Heartburn drugs for pregnant mothers linked to baby asthma

Mothers who take heartburn medication during pregnancy may be putting their babies at a greater risk of developing asthma, new research has found.

Analysis of 1.3 million children revealed those whose mothers were prescribed drugs to deal with acid reflux in pregnancy were more likely to be treated for asthma in childhood.

Responding to the study conducted by the University of Edinburgh, Dr Martin Ward-Platt, of the Royal College of Paediatrics and Child Health (RCPCH), said:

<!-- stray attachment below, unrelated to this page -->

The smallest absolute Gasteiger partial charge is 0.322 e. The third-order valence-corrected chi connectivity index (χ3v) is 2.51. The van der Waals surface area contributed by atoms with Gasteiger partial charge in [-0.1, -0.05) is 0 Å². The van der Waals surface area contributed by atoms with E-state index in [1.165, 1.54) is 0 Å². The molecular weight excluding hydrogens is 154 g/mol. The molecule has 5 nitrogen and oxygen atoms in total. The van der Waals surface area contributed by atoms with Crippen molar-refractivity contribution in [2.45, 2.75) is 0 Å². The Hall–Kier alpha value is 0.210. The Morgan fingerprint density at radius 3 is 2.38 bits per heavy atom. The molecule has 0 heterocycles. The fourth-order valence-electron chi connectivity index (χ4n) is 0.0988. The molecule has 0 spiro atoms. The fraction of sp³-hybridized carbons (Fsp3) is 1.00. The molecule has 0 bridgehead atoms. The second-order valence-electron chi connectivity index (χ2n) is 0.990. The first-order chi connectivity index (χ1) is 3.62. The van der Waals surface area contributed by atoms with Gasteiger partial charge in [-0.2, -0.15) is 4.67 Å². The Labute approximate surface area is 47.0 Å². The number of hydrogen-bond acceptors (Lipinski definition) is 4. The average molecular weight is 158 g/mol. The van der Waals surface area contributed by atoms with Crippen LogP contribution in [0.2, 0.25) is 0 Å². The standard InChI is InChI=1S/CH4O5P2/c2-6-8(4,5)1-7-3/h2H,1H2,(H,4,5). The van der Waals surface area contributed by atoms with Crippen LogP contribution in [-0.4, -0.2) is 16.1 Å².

“This new work brings together several studies, which in combination point to a strong association between the use of acid-suppressant medicines in pregnancy and subsequent asthma and allergic disease in the offspring. It is possible and plausible that there is a causal connection but this study cannot prove it - there may easily be other unmeasured factors that give rise to the apparent link. The issue is important to mothers and children and needs to be resolved with a large randomised trial.”